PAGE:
Many directors dabble in the absurd, at some point in their careers, just to try it on for size. Quentin Dupieux says pish posh to their bourgeois dabbling. This is a guy who made a movie about a murderous tyre. Seriously. If you haven’t seen 2010’s Rubber, do yourself a favour, because the weird and wonderful adventures of a tyre traveling through the American southwest, blowing up people’s heads by telekinesis, will blow your mind.
The French writer-director has made some false starts in the decade since Rubber, as you might expect, seeing as how perfectly realised absurdity is an elusive commodity. But he comes as close to that sublime condition as he has in four features with Deerskin, or Le Daim, as its title is in French. The film played MIFF in 2019 and is finally reaching Australian cinemas a year later – those that are open, anyway. While spoiling the central conceit of a film ten years old, whose premise is generally known, is one thing, we’ll want to dance around Deerskin to keep the glorious absurdity intact.
The fabric of the title comprises a jacket that has caught the eye of Georges (Jean Dujardin), an eccentric – though we don’t yet know how eccentric – husband who has just separated from his wife. The first clues to Georges’ skewed outlook come on his visit to the home of the man selling the jacket. He’s paying the man 7,500 Euros – or a little more than $12,000 in Australian dollars – for what appears to be a relic from an old cowboy movie, given just how out of fashion it is in whatever year this is. The jacket is even a size too small for him. But when something produces this kind of glint in your eye, you just have to have it. “Killer style,” Georges says, admiring himself in the mirror.
Unable to believe the deal he’s getting, the seller throws in a free video camera. Georges has no experience with cameras. But when he heads off into the countryside to stay at a rural hotel, offering his wedding ring as collateral when his card is declined, he starts filming his beautiful new acquisition. Then he starts talking to the jacket, playing both roles in a conversation between him and the jacket. When he tells the hotel barmaid (Adele Haenel) that he’s a filmmaker, and she just so happens to aspire to be an editor, they start fashioning Georges’ odd assortment of footage into a film. Georges’ deerskin jacket helps him come up with a theme for the film, telling him that it wants to be the only jacket in the world.
If you’re not on board with this description, you might as well get out right now. But I hope you are. Dupieux takes an actor we know as a debonair leading man and transforms him into this oddball weirdo who is obsessed with clothing made from the skin of deer. Before the world really met him in The Artist, Dujardin came up playing a parody of James Bond in the French OSS comedies, so he isn’t actually a stranger to comedy. But he’s a stranger to this sort of comedy, as would be almost anyone. And he’s an inspired choice. Dujardin is able to take this man’s evident insanity and give it as normal a presentation as he can.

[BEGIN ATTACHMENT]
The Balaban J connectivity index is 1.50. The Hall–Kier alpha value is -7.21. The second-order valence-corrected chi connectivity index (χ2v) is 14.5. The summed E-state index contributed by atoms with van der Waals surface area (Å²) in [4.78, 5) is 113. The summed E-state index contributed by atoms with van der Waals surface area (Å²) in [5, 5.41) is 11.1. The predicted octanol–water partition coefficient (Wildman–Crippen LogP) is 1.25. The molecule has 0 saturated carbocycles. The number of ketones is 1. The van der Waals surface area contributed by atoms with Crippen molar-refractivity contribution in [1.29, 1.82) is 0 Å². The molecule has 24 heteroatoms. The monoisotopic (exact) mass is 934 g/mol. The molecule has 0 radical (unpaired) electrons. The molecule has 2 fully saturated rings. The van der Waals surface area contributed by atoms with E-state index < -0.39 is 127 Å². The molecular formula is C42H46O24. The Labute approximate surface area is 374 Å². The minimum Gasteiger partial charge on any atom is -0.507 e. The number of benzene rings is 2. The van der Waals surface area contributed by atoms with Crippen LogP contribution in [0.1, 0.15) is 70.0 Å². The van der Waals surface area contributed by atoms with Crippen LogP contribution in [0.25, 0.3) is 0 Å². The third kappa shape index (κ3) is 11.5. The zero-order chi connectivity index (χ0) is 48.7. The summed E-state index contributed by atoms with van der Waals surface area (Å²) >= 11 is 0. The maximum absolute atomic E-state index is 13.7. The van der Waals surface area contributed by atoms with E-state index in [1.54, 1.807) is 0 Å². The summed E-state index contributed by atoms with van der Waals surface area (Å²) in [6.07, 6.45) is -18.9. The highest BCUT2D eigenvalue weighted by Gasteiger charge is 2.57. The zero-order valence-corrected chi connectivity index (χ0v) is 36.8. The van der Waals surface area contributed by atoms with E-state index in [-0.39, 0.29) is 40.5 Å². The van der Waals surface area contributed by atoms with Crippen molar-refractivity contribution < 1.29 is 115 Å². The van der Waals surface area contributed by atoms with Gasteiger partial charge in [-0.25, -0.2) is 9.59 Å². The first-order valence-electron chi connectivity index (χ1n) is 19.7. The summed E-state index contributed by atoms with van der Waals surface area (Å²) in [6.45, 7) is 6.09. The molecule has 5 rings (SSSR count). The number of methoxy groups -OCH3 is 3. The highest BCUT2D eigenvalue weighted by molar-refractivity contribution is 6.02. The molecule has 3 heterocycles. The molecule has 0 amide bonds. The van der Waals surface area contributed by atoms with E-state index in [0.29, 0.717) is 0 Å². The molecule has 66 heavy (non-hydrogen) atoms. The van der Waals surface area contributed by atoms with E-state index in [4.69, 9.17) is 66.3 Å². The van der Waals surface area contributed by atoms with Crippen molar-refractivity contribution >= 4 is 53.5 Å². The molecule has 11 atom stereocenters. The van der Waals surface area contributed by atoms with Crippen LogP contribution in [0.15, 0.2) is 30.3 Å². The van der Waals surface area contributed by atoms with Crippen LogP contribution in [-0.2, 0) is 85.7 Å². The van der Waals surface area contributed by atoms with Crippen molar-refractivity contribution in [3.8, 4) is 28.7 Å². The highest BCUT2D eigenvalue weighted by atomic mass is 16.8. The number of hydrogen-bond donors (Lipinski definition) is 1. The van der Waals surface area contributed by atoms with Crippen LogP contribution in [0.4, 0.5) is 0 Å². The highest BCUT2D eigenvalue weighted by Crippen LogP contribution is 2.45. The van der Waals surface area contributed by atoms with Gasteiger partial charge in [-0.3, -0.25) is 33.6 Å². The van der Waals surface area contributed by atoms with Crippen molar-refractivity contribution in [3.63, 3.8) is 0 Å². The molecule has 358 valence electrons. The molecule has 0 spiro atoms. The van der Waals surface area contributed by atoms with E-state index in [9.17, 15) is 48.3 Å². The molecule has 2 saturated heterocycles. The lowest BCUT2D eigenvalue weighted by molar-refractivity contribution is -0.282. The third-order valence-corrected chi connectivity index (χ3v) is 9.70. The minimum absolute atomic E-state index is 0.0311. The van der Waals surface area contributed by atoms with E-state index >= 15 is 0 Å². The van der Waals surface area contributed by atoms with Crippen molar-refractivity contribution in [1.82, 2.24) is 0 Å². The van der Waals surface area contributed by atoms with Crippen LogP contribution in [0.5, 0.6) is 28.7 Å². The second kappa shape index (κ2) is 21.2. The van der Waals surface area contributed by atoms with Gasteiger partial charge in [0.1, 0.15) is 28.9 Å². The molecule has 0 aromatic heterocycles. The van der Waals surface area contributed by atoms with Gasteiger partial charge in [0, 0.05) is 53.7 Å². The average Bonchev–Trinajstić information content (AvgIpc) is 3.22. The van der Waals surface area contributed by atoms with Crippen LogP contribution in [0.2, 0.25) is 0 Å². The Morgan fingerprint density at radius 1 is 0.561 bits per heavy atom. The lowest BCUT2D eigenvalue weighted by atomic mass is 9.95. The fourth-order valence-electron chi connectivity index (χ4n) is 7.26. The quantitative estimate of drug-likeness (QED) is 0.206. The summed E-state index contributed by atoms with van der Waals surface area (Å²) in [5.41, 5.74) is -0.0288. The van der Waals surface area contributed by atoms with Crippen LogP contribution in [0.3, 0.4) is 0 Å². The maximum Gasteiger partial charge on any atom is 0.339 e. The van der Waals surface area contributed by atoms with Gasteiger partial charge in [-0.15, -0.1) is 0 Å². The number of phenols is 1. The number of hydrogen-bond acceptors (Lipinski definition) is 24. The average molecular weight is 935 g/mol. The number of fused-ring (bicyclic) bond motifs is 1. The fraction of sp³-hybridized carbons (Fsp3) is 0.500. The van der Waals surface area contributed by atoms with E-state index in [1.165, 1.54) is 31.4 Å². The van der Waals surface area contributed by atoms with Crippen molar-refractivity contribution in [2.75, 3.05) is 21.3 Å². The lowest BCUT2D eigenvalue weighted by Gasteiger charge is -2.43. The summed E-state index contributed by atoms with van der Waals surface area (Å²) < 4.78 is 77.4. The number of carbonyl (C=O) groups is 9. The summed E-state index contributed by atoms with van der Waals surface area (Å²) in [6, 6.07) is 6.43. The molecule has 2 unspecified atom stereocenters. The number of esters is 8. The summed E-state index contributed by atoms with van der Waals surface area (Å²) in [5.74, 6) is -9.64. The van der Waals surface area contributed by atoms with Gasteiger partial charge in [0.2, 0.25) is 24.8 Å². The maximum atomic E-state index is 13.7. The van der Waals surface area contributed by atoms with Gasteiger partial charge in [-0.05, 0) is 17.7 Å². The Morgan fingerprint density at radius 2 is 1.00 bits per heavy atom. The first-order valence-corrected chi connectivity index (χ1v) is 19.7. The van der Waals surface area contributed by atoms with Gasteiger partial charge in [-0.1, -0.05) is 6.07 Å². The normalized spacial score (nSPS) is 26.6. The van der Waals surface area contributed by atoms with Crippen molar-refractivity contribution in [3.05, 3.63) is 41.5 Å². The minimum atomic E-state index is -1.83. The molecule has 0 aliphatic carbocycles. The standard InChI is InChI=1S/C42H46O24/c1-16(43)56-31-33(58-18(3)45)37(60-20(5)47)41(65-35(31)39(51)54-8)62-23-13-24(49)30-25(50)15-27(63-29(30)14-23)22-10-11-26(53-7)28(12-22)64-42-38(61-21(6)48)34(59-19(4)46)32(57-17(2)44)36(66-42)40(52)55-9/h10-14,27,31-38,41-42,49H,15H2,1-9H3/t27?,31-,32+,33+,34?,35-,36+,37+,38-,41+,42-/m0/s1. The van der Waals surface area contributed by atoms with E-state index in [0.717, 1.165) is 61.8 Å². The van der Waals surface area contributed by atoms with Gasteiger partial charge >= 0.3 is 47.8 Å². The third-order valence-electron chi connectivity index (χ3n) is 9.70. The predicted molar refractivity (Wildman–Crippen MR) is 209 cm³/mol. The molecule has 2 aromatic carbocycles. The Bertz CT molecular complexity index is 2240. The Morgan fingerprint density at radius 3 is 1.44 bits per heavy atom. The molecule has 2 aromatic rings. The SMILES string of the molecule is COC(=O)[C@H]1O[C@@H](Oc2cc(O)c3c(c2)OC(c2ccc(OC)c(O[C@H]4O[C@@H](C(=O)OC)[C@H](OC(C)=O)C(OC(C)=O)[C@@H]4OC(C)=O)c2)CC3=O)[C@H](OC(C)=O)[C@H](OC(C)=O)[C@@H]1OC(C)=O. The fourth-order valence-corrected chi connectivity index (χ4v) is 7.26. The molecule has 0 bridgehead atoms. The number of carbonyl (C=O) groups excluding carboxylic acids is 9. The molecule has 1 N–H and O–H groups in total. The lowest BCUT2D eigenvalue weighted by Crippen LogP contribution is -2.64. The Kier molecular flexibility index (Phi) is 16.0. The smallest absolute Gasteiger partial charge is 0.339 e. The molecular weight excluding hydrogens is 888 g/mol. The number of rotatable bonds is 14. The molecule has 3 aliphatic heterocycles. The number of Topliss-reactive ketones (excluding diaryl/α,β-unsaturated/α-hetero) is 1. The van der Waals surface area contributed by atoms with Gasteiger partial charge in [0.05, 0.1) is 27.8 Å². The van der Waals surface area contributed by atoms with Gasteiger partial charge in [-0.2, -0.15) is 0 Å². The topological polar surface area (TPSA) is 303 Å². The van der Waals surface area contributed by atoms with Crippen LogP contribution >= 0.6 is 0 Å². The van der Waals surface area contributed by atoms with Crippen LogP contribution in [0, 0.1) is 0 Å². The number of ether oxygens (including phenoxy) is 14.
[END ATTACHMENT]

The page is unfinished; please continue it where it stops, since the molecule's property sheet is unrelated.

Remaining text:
Which is why Denise, the barmaid, actually goes along with him, even though she figures out pretty quickly he isn’t who he says he is. As our surrogate, she seems like she should be more reluctant to participate in his bizarre vision, especially as it requires her to max out her daily ATM withdrawals to finance the film. But Haenel, so wonderful in Portrait of a Lady on Fire, sells this to us. When she sees some of the footage, she says “I’m into it” – and you get the sense she’d be into anything that would jump start her life.
The film within the film, ridiculous as it is, would seem to serve as a commentary on not only the process of filmmaking, but on the process of making the types of films Dupieux himself makes. One hesitates to ascribe any artistic goal so transparent to the man, considering that one of his Rubber characters gives a speech about things in movies that happen for “no reason.” (Of course, these aren’t significant plot points – at one point he asks why the people in The Texas Chainsaw Massacre never wash their hands. “No reason.”) Dupieux would like you to believe the things in his films happen for “no reason,” but it’s difficult not to recognise in Deerskin a muted celebration of the type of career he’s been able to have.
And why shouldn’t we celebrate it? It’s not often you get to see a movie where a man talks to a jacket, and the jacket tells him he’s jealous of the existence of all other jackets. We should thank our lucky stars that Dupieux still has a Denise out there, someone willing to give him money to make his movies this unhinged. Talent like Dujardin and Haenel realise how delightfully invigorating movies like Deerskin are, and have legitimised them with their involvement. To our benefit, that means they actually get made and we actually get to see them.
Dupieux may genuinely not care if we watch his movies or not, though probably every artist wants an audience. This “not caring” frees him up to pursue whatever flights of fancy flit through his head, and he’s got the skills to realise those visions. Deerskin definitely isn’t for everybody, but those it’s for, it’s really for.
Deerskin opens today, 6 August, in Australian cinemas, with Victoria to follow.